This is my story for today’s print editions:
TUSCALOOSA, Alabama — Crimson Tide running back Eddie Lacy has gained a whole new perspective on turf-toe injuries.
After recovering from one for about a year, he appreciates how good he feels these days. As second-ranked Alabama (11-1) prepares to face No. 3 Georgia (11-1) in Saturday’s SEC Championship Game, Lacy is healthy and running like it.
In the last four games, he has rushed for 405 yards, even though he splits carries with talented freshman T.J. Yeldon, never getting more than 19 carries in a game.
“I feel a lot better now than I did then,” Lacy said. “We just have to continue the process. But I feel a lot better.”
Lacy’s troubles go back to the fourth game of last season when Alabama beat Arkansas. That’s when he suffered his turf toe injury, which he said he wasn’t sure there was such a thing until he actually endured it.
Although he was able to play, it bothered him for the rest of the season. Typically, he struggled after his fourth or fifth carry of the game.
After off-season surgery, he missed spring practice. He also was limited at the start of August practice. On top of that, he sprained his knee in a preseason scrimmage, adding to his problems.
As a result, he averaged only 42 yards a game in the first three contests. Now, he’s running the way people remember. He said it helps that he doesn’t have to carry the load. Yeldon has carried the ball enough to gain 847 rushing yards.
Combine that with Lacy’s 1,001 yards, and they’re the second most productive running back tandem in the SEC.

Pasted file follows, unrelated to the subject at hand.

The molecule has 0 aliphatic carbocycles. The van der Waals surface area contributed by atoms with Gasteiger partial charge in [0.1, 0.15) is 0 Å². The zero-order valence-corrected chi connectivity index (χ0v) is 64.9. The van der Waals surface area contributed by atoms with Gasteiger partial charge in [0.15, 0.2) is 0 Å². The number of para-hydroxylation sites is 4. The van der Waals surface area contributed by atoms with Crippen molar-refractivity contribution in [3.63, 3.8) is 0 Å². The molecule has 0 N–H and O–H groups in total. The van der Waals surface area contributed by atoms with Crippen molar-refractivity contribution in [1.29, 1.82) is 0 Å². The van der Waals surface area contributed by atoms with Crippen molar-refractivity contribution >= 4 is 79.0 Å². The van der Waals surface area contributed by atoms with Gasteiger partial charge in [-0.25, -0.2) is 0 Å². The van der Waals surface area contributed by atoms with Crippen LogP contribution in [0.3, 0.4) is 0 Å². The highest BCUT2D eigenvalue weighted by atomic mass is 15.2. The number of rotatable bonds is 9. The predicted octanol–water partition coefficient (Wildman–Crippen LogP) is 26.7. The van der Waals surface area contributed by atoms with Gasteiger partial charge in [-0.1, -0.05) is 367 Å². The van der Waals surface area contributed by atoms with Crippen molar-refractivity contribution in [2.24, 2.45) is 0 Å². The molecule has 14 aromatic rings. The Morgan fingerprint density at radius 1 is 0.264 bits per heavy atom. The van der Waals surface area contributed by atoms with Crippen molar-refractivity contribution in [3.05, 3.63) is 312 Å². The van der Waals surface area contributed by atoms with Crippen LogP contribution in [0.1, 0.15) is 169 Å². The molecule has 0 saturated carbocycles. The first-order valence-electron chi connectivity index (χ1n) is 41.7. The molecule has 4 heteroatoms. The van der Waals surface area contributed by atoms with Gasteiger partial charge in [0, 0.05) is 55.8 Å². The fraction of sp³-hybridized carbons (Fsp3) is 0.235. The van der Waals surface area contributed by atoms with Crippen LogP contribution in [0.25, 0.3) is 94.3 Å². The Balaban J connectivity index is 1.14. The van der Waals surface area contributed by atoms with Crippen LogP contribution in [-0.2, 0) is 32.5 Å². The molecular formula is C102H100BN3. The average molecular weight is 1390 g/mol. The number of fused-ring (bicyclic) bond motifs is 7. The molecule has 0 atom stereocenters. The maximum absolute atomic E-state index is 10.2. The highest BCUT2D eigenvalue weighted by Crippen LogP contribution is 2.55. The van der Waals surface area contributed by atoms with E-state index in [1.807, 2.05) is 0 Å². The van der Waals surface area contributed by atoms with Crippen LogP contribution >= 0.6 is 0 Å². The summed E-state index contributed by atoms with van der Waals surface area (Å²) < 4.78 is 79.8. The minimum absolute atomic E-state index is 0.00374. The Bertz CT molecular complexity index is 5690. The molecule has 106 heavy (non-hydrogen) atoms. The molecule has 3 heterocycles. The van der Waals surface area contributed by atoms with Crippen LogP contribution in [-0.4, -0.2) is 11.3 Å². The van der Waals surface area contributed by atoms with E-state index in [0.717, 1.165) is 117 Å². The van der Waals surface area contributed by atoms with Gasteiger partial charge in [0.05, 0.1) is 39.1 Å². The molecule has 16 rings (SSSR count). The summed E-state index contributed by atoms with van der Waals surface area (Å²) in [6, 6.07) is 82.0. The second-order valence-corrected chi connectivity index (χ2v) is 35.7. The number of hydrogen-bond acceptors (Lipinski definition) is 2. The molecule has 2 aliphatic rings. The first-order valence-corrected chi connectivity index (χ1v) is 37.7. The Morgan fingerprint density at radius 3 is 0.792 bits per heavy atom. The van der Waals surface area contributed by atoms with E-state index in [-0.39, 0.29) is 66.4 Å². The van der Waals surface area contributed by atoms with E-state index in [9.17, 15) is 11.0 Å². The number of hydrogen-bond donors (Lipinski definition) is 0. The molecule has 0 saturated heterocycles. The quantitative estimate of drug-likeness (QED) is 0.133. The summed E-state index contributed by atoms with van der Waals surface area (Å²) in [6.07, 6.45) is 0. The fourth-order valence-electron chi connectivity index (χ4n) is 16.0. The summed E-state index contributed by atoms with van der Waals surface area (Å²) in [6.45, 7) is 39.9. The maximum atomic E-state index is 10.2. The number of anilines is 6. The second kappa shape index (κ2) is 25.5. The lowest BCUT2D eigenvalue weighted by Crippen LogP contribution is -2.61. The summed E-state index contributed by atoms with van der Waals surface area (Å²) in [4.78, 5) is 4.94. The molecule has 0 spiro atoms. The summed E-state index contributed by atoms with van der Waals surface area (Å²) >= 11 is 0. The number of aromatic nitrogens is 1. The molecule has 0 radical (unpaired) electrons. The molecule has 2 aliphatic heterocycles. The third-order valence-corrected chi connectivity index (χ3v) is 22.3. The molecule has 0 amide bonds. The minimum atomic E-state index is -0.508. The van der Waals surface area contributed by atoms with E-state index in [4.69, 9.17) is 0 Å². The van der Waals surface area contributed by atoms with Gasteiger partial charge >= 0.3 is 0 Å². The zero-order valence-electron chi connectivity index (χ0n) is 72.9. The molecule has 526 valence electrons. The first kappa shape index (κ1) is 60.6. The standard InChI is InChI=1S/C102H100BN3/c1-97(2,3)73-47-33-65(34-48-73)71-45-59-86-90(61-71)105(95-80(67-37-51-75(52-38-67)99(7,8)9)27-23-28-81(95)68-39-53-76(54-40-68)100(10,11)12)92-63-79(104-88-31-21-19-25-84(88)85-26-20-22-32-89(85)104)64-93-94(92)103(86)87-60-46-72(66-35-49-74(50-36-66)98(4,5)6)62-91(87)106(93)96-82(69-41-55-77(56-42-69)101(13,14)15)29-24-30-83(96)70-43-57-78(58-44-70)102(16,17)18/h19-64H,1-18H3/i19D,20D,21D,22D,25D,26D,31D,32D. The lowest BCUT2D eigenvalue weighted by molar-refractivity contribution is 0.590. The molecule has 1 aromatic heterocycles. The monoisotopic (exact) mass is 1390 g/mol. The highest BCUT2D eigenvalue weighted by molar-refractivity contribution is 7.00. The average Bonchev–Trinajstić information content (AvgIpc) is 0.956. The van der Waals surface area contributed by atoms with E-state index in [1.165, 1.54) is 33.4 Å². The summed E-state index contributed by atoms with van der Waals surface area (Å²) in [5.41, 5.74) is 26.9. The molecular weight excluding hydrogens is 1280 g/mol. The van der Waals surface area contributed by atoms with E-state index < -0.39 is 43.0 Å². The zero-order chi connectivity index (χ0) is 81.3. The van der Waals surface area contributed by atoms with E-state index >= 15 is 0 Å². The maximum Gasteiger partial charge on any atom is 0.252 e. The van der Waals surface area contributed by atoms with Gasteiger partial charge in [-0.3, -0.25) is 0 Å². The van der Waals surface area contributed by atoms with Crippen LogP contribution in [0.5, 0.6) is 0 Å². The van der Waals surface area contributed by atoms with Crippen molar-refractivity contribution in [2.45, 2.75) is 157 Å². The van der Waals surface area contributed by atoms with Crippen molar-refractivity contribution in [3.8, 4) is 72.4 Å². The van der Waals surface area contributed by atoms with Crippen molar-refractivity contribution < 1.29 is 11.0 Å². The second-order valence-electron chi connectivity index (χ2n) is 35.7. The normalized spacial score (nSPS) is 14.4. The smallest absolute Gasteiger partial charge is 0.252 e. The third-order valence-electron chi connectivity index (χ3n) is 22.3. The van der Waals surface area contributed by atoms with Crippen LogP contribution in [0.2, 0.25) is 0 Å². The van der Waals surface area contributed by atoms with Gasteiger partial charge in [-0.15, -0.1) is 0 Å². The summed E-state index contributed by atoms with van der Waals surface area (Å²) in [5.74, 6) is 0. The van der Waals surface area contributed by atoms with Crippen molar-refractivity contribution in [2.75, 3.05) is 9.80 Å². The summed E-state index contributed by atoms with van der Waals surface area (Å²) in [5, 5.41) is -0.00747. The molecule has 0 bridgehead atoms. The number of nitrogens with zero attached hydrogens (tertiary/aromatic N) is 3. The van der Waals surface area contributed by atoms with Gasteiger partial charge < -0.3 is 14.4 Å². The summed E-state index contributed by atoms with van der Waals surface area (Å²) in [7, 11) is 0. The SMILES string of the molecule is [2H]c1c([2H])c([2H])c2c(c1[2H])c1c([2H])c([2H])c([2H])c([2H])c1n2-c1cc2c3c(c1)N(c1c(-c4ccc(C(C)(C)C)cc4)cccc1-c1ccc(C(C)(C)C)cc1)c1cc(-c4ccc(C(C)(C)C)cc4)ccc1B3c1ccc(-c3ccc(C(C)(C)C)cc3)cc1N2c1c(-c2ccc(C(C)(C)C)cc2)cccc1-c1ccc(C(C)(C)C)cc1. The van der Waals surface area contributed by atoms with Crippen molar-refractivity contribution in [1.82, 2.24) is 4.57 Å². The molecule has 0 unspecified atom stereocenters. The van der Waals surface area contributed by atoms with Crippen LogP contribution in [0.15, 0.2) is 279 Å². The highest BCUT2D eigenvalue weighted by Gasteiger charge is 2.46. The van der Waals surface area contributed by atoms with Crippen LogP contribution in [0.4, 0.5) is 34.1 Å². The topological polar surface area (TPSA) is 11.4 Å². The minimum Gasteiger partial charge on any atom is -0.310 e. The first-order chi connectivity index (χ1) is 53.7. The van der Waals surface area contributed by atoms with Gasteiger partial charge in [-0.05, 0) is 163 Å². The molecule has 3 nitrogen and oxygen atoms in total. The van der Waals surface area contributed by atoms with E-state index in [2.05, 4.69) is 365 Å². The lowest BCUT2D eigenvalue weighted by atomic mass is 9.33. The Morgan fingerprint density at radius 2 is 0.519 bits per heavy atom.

Georgia’s Todd Gurley (1,138) and Keith Marshall (720) have combined for 1,858, which is 10 yards more. The most productive running tandem is Texas A&M quarterback Johnny Manziel (1,181) and running back Ben Malena (752), which has 1,933.
“Coach (Nick) Saban and the offensive coordinator (Doug Nussmeier) have been doing a great job with the rotation and I’m happy with the rotation,” Lacy said.
Saban said he prefers having two running backs rotate anyway, regardless of Lacy’s injuries. Rather than have a guy carry the ball 36 times a game and get hurt after six games, he would rather have him carry 18 times a game and be ready every day.
That’s made Yeldon’s development even more important. With Lacy needing time to recover from surgery, he carried a bit more of the load early. As Yeldon has dealt with the college workload and a recent sprained ankle, Lacy has taken the lead.
“T.J.’s a tough guy,” Saban said. “Hopefully, he’ll continue to get better and play well this week.”
Lacy said Yeldon is phenomenal.
“He’s putting in work like the rest of us,” Lacy said. “He’s holding up, his body’s great.”
For Lacy, having Yeldon means he doesn’t have to stress his repaired turf toe. Also, he said rotating with the freshman means he doesn’t get worn down as quickly.
“We wear the defense down and we rotate, so we don’t really get tired, then we come in late in games and continue to pick up where we left off,” he said. “It’s a great help for the offense.”